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The Inflation Rate In The U.S. Affects The USD And Global Markets

Photo by Krzysztof Hepner on Unsplash

Experts and financial strategists at Monday’s Future Proof wealth conference identified four major themes influencing the economy and the stock market at the present time, each of which is surrounded by ambiguity and posing difficulties for investors.

According to Barry Ritholtz, chief investment officer and chairman of New York-based Ritholtz Wealth Management, these macro-dynamics include inflation, the Federal Reserve’s interest-rate policy, the strength of the U.S. currency, and the Russian invasion of Ukraine.

U.S. inflation remains to be a hot topic for investors

U.S. inflation accelerated from May’s 8.6% to June’s 9.1% before slowing to July’s 8.5%. Economists, experts, and stock market investors are hoping to see a falling trend in US CPI statistics, but the core inflation may still be a cause for worry. According to José Torres, Senior Economist at Interactive Brokers, “The FED is especially concerned with core categories as ongoing pricing pressures pose the danger of inflation being further entrenched in the economy as well as in the psyche of people and company impacting behaviors.”

Since March of this year, the Federal Reserve has gradually increased interest rates in an effort to bring inflation down to manageable levels.

The Federal funds rate serves as a benchmark interest rate and Federal Reserve officials have revised their projections for how soon and how much they would increase it to reach their aim. The US government reported yesterday that the annual growth rate of the Core Consumer Price Index (CPI) was 6.3% in August, up from 5.9% in July. The pace of inflation in the United States (and elsewhere) is not decreasing. The markets, as written on this page, have adjusted their expectations for the Fed’s next meeting next week to reflect yesterday’s CPI statistics and now see a 25% possibility of a 100bps rate rise. Because of this, the yield on the 10-year US Treasury note rose to 3.412%, while the yield on the 2-year note rose to 3.76 %, its highest level since November 2007.

The dollar index DXY, which measures the greenback’s strength against a group of other currencies, rose 1.5% to 109.85, its highest point in one day since March 2020.

Inflation data affects global markets dramatically

Financial markets across the world will continue to closely monitor developments in US inflation for at least the next several months. The reason for this is the uncertainty around whether or not inflation has peaked and will continue to rise in the coming months. While it appears unlikely right now, the reaction of the stock market suggests the top has passed. Prior to the announcement of US CPI statistics on September 13, the stock market had risen by roughly 5% over the previous 5 days. The Federal Reserve may hike interest rates sharply at its meeting next week in response to inflation data for the United States that greatly outpaced forecasts. According to numbers published on Tuesday, the consumer price index rose 0.1% in August and 8.3% from a year earlier.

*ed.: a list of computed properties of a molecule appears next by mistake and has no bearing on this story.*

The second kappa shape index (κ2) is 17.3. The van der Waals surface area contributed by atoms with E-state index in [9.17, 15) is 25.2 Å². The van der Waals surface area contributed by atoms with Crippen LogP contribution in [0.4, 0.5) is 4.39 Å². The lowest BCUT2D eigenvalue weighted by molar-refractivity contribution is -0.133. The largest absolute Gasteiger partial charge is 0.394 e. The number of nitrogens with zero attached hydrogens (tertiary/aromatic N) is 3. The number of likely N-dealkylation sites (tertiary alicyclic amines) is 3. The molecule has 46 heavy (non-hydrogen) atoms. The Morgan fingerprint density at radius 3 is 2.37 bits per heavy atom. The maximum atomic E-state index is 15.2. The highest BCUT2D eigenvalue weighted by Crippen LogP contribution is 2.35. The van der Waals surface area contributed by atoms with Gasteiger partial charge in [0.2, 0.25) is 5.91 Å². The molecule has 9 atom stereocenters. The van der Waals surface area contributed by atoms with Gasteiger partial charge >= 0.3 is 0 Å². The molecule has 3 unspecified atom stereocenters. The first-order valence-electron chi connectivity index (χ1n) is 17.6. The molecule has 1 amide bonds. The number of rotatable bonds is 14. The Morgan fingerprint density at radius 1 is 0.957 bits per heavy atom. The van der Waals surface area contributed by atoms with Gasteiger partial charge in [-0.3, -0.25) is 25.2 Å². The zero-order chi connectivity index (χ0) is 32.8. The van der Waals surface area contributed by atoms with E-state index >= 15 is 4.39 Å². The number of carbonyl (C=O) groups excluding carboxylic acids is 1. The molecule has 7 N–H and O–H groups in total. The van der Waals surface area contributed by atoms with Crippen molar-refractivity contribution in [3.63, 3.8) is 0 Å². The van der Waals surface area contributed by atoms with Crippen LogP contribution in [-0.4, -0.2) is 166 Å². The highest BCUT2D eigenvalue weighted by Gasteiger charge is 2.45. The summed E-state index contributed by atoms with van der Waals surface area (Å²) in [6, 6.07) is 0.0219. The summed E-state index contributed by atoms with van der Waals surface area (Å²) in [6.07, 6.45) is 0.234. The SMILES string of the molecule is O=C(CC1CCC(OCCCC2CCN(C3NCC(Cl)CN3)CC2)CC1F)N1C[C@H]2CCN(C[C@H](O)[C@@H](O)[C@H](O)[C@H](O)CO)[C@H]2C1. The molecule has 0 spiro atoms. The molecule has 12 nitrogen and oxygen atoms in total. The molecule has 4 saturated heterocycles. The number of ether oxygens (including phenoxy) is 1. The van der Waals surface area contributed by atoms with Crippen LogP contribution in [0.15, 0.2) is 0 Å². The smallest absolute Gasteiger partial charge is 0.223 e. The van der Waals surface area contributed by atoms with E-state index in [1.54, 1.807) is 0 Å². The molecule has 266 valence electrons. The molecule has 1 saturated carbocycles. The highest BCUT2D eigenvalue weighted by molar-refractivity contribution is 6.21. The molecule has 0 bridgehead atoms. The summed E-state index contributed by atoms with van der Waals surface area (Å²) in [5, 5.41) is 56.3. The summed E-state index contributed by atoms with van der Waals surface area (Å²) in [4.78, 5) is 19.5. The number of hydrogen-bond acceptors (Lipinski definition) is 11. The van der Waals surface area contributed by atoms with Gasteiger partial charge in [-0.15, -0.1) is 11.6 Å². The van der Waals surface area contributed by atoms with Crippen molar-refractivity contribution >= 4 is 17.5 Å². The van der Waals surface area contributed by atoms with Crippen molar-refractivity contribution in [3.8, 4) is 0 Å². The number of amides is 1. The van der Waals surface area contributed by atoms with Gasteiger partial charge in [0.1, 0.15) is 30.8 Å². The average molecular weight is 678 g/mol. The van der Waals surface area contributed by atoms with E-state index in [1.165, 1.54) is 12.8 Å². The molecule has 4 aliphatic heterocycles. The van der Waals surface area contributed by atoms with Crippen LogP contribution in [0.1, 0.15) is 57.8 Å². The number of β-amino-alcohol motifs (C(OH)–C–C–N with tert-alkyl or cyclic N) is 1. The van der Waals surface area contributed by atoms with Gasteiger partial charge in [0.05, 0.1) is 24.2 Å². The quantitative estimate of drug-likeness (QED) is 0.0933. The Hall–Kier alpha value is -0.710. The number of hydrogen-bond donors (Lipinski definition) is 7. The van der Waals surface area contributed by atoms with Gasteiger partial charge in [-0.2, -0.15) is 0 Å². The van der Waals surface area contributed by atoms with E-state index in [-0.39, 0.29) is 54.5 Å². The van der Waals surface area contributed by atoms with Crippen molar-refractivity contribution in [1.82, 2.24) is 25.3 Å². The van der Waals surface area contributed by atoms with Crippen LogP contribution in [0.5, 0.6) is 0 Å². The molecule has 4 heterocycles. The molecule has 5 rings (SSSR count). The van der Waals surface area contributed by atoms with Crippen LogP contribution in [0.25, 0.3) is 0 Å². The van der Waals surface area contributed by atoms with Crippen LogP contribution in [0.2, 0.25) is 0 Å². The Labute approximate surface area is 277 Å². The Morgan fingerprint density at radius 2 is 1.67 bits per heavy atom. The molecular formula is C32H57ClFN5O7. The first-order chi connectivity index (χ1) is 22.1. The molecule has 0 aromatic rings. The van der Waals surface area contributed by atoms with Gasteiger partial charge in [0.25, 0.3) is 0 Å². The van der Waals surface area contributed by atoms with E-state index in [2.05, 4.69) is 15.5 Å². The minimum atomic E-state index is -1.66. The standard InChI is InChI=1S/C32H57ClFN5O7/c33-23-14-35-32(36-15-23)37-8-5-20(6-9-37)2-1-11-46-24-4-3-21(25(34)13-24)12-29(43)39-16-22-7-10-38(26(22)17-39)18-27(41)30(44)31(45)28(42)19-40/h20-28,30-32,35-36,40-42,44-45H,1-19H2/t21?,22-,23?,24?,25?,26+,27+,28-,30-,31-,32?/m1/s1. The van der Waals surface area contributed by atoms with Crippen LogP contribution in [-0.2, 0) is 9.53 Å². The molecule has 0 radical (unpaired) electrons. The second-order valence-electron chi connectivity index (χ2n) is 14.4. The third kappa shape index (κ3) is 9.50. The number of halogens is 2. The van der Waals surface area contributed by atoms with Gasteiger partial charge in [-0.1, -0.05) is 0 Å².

The data had a significant impact on the market because it showed that inflationary pressure is still persistent in several sectors. This increased the likelihood that the Fed would raise interest rates by 1% at its next meeting, rather than the 0.75 percent that is still barely remaining as the consensus forecast. This increased hawkishness on the part of the Fed led to a sharp appreciation of the US dollar, a sharp decline in global stock markets and other risky assets, the highest yield on the 2-year US Treasury note in years (at 3.8%), and a deeper inversion of the yield curve. The Nikkei 225 and the HSI, two major Asian indexes, are both down by more than 2% today, while the S&P 500 Index suffered its worst day in two years yesterday.

Inflation reduction below 2% is the target of the Fed’s rate rises, which will inevitably lead to a decline in the number of available jobs and an increase in the unemployment rate. Torres explains that “FED tightening has contributed to price drops in products and commodities via demand losses,” but that “services and rent are far more resistant” and will need additional rises in the jobless rate to cool down.

The extent to which the Federal Reserve might raise interest rates before calling it a day will be closely scrutinized by the markets. The FED is still dedicated to reducing inflation, therefore August’s data on inflation won’t change its minds. The process of drawing down liquidity and increasing interest rates will continue until 2023, with the final rate reaching 4.28 percent. As a result of this, Torres predicts that the yield on the 10-year Treasury note will increase to above 3.6% in the coming months.

Written by Marcus Richards

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